Friday, 22 May 2015

The Engage Podcast's Guide to Podcasting!

Hi guys
I know it's been just over a month since my last blog post. As ever I've got myself 'bogged down' in Production work (including organising guest interviews). Which you can look forward to hearing in the near future!

A picture I took of the happy couple minutes after they 'tied the knot'!
The happy couple
But more importantly we've had Phil's Wedding! So I'm going to take this opportunity to congratulate the happy couple...again!!!
As the podcast has been released for the past eight months (at the time that I write this), I thought it was a good opportunity to finally write a blog on how to go about starting your own podcast.

Jamie, will know that I've wanted to write for a couple of years (at least), possibly leading back to when we conceived of the idea for The Engage Podcast back in the beginning of 2012. A time when the podcast was a mere shadow of what it has become in the years preceding it.
So it is my hope that the tips below will enable you a #Trekster, to become a budding day!

One of the reasons I want to do this blog more than ever, is because I really want to help (and support) a new member of the 'Podcasting Fraternity'.
Vance of 'A STO Admiral on Deck' over on YouTube, who has just started a new Star Trek Online podcast.
He can also be found on Twitter and his newly created Facebook page!

So I would really like to give him the support of everyone over here at The Engage Podcast Headquarters.
I am hoping that you will support a fellow #Trekster, as I'm glad to say that Vance is a member of your ranks! #PleaseFollowAndSupport!!!

A brief history of the podcast

At this point in the blog, I just want to point out that I am in no way an 'expert' in podcasting!
These Tips are just pointers that 'we' (meaning me, Jamie & Phil) would have liked to have known when we started the long (and egregious) development process of the podcast (January 2012).

Due to that fact I would just like to clarify that there is no wrong way or right way to get into podcasting...making these simply just advice and recommendations based on my experiences.

Although (at the time that I write this) we have only been available for a total of 8 months (since our launch in October 2014).

We did however spend 33 months conceiving of the idea. By recording 'Pilot Season' episodes, which allowed us to test a lot of different ideas along the way.
Some ideas that didn't work so will never hear! Which is why we now refer to them as "The Lost Files". 
While other 'Pilot Season' concepts (and episodes) that worked. Mean that you are now reaping the rewards from them, as those are episodes some of the episode being used (origins of the Pre-recorded episodes).

Once Phil joined the team back in September of 2012, everything began to fit into place...although all the work me and Jamie had done up to that point laid a foundation for us to work with!

Leading to our subsequent launch at Destination Star Trek 3 (DST3) on Friday 3rd October 2014!!!

Before I actually get into the tips themselves, I just wanted to explain that There's are a lot of infrastructure we've put in place at TEP Headquarters that you won't know about.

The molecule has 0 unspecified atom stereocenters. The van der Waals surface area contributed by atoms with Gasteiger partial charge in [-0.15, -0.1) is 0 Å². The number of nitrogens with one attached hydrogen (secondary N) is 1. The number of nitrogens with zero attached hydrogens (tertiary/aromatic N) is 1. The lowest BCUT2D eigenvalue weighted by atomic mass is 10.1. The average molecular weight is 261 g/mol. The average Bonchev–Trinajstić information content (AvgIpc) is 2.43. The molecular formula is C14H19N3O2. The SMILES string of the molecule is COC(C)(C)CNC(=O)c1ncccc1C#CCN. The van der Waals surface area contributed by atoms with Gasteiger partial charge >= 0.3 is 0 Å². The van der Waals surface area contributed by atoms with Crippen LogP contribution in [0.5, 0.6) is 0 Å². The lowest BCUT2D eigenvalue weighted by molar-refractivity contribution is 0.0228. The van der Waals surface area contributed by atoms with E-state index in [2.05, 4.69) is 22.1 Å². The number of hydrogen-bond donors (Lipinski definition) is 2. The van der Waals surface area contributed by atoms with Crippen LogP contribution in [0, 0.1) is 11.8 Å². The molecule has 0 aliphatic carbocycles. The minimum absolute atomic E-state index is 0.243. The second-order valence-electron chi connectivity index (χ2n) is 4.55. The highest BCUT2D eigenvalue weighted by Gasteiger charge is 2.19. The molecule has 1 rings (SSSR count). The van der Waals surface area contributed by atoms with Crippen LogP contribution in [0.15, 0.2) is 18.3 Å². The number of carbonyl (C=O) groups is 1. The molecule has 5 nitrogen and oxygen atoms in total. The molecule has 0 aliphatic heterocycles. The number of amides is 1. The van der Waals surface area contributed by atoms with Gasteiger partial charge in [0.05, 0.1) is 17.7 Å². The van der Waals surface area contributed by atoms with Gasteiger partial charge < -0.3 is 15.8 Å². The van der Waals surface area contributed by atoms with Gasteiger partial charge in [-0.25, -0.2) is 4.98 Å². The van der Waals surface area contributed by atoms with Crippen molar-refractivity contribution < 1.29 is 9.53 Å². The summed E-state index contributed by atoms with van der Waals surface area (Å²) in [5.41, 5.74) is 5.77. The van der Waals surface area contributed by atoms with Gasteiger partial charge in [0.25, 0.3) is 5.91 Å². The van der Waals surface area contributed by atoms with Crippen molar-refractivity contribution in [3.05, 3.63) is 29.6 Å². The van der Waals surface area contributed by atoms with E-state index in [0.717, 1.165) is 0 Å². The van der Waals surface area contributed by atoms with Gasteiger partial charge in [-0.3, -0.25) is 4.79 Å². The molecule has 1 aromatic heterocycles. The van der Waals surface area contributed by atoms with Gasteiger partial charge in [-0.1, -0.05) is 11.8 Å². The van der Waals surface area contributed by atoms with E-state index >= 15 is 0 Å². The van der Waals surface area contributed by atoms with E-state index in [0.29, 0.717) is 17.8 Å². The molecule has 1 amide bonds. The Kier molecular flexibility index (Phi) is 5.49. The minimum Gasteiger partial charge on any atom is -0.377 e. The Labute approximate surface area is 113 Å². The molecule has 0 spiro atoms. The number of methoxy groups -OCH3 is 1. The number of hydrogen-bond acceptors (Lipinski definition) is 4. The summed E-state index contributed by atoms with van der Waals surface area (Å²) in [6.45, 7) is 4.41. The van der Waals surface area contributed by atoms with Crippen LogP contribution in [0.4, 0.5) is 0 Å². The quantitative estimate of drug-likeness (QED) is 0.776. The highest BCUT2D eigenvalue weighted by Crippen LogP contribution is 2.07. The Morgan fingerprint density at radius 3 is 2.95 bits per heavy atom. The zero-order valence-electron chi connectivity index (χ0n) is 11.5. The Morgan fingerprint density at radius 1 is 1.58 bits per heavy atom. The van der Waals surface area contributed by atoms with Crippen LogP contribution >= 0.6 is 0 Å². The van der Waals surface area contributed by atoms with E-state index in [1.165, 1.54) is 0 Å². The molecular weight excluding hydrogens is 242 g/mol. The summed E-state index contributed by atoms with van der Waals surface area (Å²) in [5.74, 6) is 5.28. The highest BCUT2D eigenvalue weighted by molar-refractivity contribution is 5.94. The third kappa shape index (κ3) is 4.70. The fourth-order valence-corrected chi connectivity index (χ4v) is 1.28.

So I'm hoping this blog will give you a glimpse of that as you read through!

Part of that is the 15 Tips To Engage Your Audience, which acts like my own personal 'TEP rules of conduct'. Which I came across when we were still developing the podcast.
To me it acts like a rough guide on how I'm meant to run the podcast successfully.
It's so important to me that I've got a highlighted printed copy of the rules on the wall above my desk, so that I never forget get them!

I've put them into two categories.
The first set of tips are going to centre on the essential infrastructure you need in place, so that the podcast runs on a day-to-day basis.
Whereas the second group of tips are focused solely on the podcast itself, so that it can be your unique setting itself apart from other podcasts.

Essential infrastructure

Tip #1- Getting the right recording equipment and software
Obviously when your talking about podcasting, the first piece of equipment you have to discuss is the it will be the 'main input' for your recordings.
So I would spending a bit of time researching the different types of microphones available.
Here are something's to think about for a podcast microphone:
  • Price- In this day and age microphone's are freely you will find plenty to choose from! I would however recommend spending £40 and above, as they will give a decent sound quality (essential for podcast microphones).
  • Type- There are many different types of microphone. I would recommend researching all the different types (USB, Omnidirectional, Unidirectional, Cardioid, Super Cardioid and Hyper Cardioid) to find which one will work best for your podcast.
  • Location- Think about where your primarily going to use your microphone most, as that will help you select the appropriate microphone for your podcast.
    Because depending on where your primarily recording then buy a microphone designed for that environment.
  • Abilities- On top of everything else, you also need to consider whether the microphone has an ability which can aid you in your chosen environment.